Carole Bamford in conversation with Justin Byam Shaw

Carole Bamford in conversation with Justin Byam Shaw

By Editor-in-chief and Daylesford Organic founder, Carole Bamford

Justin Byam Shaw is the founder of The Felix Project, a London-based food redistribution charity set up in memory of his son Felix who died suddenly from meningitis in 2014. It rescues nutritious, good-quality surplus food that would otherwise go to waste, using it to support those struggling to afford to eat.

Daylesford has worked with The Felix Project for a number of years and I am particularly proud to have partnered with them to create our range of seasonal ferments. This initiative makes good use of any surplus or damaged vegetables from the Market Garden while also raising money for this important charity.

It was fascinating to speak to Justin to find out more about his work and the challenges charities are facing in the wake of the pandemic. You can read the full interview in Seed volume 04.

Did you feel that the communities you were reaching or needing to reach during the pandemic changed?

 

Yes, definitely. I remember making a delivery to an organisation that runs a soup kitchen in Trafalgar Square called Rhythms of Life and was staggered by how the queue was about 10 times the size of what it was normally - snaking down and round the streets around Trafalgar Square. That was a very visible demonstration to me of the enormity of the problem the pandemic had caused, and not all of these looked like the people you might expect to be in a queue for soup. It was very striking and pretty moving.

Loneliness was another huge problem during the pandemic – do you think you saw an uplift in demand for food and people coming to soup kitchens because sharing meals helped bring people together?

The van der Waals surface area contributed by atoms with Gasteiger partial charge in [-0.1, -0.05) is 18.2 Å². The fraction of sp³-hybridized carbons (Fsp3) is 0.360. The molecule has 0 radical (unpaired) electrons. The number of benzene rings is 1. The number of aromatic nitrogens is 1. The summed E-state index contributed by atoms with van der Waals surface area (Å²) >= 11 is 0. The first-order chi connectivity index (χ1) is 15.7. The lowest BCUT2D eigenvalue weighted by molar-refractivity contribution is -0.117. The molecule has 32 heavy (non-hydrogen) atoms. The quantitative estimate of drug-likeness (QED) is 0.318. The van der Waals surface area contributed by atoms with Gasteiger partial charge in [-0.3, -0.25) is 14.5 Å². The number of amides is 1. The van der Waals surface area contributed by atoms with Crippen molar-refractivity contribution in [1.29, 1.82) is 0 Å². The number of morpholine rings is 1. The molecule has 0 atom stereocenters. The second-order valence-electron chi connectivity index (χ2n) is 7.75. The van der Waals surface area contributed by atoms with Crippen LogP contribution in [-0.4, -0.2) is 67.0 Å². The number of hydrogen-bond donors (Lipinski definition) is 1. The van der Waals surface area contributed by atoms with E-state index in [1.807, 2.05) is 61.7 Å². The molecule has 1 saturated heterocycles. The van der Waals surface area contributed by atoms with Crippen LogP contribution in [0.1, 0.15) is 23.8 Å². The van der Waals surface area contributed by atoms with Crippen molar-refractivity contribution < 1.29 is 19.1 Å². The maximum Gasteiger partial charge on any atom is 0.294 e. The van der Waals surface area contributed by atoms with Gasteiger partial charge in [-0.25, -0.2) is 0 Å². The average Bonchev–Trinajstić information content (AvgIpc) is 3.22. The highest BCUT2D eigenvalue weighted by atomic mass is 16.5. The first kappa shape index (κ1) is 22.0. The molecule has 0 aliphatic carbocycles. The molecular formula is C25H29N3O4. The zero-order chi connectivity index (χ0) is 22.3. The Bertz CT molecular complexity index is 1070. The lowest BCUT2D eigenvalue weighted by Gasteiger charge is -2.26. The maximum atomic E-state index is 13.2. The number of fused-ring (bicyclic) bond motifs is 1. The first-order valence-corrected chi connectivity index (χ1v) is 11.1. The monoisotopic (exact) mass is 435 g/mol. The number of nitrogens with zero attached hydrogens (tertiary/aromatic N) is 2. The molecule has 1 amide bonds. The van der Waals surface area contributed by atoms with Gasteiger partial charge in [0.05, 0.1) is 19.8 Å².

Yes, I do. I always say that our food is food for the soul as well as for the body. We are part of the social kitchen, Refettorio Felix, at St Cuthbert’s in Hammersmith, and it’s obvious to me that the people that go there do so because they’re lonely. You see people who are smartly dressed, and you realise they could afford to buy the food but they are there because they’re lonely or have a mental illness which has isolated them. We even gained some volunteers because of people wanting social interaction at a time when there wasn’t much.

You had to react to increased demand almost immediately; what was it that enabled you to extend the support and the help you offered at such immense speed?

 

There were several factors, one being the extraordinary financial support we had received over the prior three years from the Quintessentially Foundation and the supportive celebrities they brought into our orbit. This had given us the confidence to start the planning for growth, so we were well prepared.

 

 

What do you feel are the biggest challenges facing charities such as The Felix Project, but also charities more widely?

 

For charities in general there have been statutory funding cuts by government and a number of small charities are really struggling to survive.

For us the main issues are recruiting ever more volunteers to support our ultimate goal of a London where no one goes hungry and no food is wasted and accessing good-quality food. There’s a crazy situation in this country where only 7% of the vast amount of edible surplus that’s generated by the food industry gets to charities; the other 93% goes into landfill, gets burned in an incinerator or goes to an anaerobic digestion plant to become fertiliser. There’s more than enough food to go around; it just doesn’t reach the right people.

The government gives huge subsidies (£600 million p.a.) to the anaerobic digestion industry. And an unintended consequence of that is that all this
 great edible surplus food, which could be eaten, becomes crop fertiliser. All this wasted food is a massive environmental fail. Around 8 per cent of the greenhouse gases in the world are generated by food that was grown and then wasted. Think of all the water and energy that is required to grow that food and then you burn it or you put it in landfill; it’s such a scandal that hasn’t really surfaced yet, but it will. Our grandchildren will look back on the way we’ve behaved and ask how we could have done this? How could we have let that happen to the environment?

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